The tower itself is four floors high. Each story has a different size, embellishment and design, resulting in an interestingly Ottoman Neo-Baroque. Looking closely, you will notice eastern numerals on the faces of the clock and the tughra (calligraphic monogram) of the Sultan on two sides. The Ottomans had a fascination with clocks and here, too, the Sultan got a top-quality French clock installed by the court clock master, Johann Mayer.

Tip: There is a café in the Clock Tower, and toilets near both entrances. Access inside is only granted if you pay the Palace ticket. 
Opening Hours:  Daily: 8am–11:30pm

6 Dolmabahce Palace

The Ottoman sultans shifted from Topkapi Palace to the newly built Dolmabahce in the 1850s. Designed by the renowned Armenian architect Garabet Balyan, it is the largest and most extravagant of all the palaces on the Bosphorus – especially the Ceremonial Hall with its famous Bohemian crystal chandelier glowing with 750 lamps, gifted by Queen Victoria.

Sultan Abdülmecid and his family clearly wanted a residence comparable to those of his contemporary European monarchs. On this note, it is quite evident that not only were European luxury goods desirable from an aesthetic viewpoint, but also from a symbolic one. The palace not only makes use of European goods but also of European technology to indicate that the Ottoman Empire has not been outdistanced by Europe.

Guided tours are broadly divided into two sections: the public and the private (known as the Selamlik and the Harem, respectively), access to which is given by separate tickets. Interiors are fairly well-preserved and many of the personal belongings of the Sultans and their families on display. Unfortunately, photography is not allowed inside. Outside, there is a small, but attractive garden around the buildings, with magnificent magnolias, little water-lily ponds, and excellent views over the Bosphorus. Operation hours:  9am–4pm (Monday is closed)

7Ciragan Palace

This former Ottoman palace located on the European shore of the Bosporus, between Beşiktaş and Ortaköy in Istanbul, was commissioned by Sultan Abdülâziz between 1863-67, during a period in which all Ottoman sultans built their own palaces rather than using those of their ancestors; Çırağan is the last example of this tradition. The inner walls and the roof were made of wood, the outer walls of colorful marble. A very high garden wall protects the palace from the outer world, and a beautiful marble bridge connects it to the Yıldız Palace on the hill behind.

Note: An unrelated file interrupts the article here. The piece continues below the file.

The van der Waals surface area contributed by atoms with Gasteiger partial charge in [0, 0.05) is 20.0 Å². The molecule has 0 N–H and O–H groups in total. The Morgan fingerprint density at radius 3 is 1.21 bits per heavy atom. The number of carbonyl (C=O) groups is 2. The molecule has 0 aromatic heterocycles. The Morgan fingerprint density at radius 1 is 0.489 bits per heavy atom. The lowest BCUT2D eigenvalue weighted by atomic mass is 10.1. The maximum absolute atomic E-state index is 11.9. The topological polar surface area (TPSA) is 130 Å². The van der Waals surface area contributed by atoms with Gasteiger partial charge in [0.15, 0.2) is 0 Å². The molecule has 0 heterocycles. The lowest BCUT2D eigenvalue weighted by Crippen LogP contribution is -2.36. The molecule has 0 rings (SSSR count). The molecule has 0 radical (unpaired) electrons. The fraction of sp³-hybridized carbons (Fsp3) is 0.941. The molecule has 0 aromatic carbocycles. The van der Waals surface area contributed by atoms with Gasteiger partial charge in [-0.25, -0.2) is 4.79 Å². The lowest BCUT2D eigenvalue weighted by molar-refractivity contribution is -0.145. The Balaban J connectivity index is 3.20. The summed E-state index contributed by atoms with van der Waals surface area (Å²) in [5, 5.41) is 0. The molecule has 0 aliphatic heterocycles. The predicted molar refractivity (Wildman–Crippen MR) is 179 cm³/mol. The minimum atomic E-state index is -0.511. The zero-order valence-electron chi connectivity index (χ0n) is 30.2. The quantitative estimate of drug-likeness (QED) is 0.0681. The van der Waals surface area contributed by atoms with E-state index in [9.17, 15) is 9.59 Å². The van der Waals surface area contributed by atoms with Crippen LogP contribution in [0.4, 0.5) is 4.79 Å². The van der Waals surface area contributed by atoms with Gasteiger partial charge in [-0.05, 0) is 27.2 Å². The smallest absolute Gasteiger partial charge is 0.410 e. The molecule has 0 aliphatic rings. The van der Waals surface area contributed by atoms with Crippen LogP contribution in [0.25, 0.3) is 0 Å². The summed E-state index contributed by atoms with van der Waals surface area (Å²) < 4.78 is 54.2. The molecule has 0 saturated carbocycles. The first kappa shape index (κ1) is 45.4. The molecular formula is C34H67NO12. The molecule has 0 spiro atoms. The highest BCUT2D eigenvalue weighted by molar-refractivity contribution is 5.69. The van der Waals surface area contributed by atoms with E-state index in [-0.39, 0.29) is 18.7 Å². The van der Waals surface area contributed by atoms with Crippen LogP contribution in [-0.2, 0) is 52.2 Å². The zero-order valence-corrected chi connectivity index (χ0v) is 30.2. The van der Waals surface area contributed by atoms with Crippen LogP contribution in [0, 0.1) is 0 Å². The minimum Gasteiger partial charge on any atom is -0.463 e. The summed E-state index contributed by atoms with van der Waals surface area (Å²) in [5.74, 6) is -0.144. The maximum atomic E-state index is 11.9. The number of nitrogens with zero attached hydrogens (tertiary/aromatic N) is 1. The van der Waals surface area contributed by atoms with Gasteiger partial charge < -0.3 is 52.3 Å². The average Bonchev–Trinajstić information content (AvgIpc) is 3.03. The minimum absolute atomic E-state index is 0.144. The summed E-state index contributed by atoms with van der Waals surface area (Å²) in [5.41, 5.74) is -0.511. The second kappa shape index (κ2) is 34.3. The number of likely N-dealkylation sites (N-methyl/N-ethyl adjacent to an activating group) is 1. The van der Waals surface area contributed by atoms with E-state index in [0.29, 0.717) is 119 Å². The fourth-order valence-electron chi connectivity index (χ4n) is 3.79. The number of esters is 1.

During the Second Constitutional Monarchy, Sultan Mehmet V Reşat allowed the parliament to hold their meetings here. Only two months after, on January 19, 1910, a great fire destroyed the building, leaving only the outer walls intact. Called “Şeref Stadı”, for many years it served as a football stadium for the club Beşiktaş J.K.

Istanbul Walking Tours : Ciragan Palace is now a 5* hotel Kempinski

In 1989, the ruins were bought by a Japanese corporation, which restored the palace and added a modern hotel complex next to it. Today, it serves as luxury suites for the 5-star Kempinski hotel along with two of the city’s best restaurants. The Sultan’s Suite, billed at US$35,419 per night, was ranked #14 on World’s 15 most expensive hotel suites compiled by in 2012.

 
 
 

8Ortakoy Mosque

Ideally perched on the waters of the Bosphorus Strait, the “Grand Imperial Mosque” (Buyuk Mecidiye Camii) is actually rather “pint-sized” as compared to other mosques, but has been built with huge windows to illuminate its understated elegance. Now simply referred to as the Ortaköy Mosque, it was built in 1854 by Sultan Abdülmecid, who employed the talents of the same accomplished team of architects behind the Dolmabahçe Palace and many other buildings in and around Istanbul. The architecture is quite unique – a skillful blend of Ottoman and European Neo-Baroque influences, breaking away from the traditional Ottoman multi-domed style.

The landscape is breathtaking and surrounded by countless waterfront cafés, restaurants and clubs. Just in front of the mosque, a viewing platform offers views of the Bosphorus Bridge – the first to connect Asia to Europe; an enchanting place to smoke a hookah, play tavla (backgammon) and just enjoy the view and the incessant maritime traffic.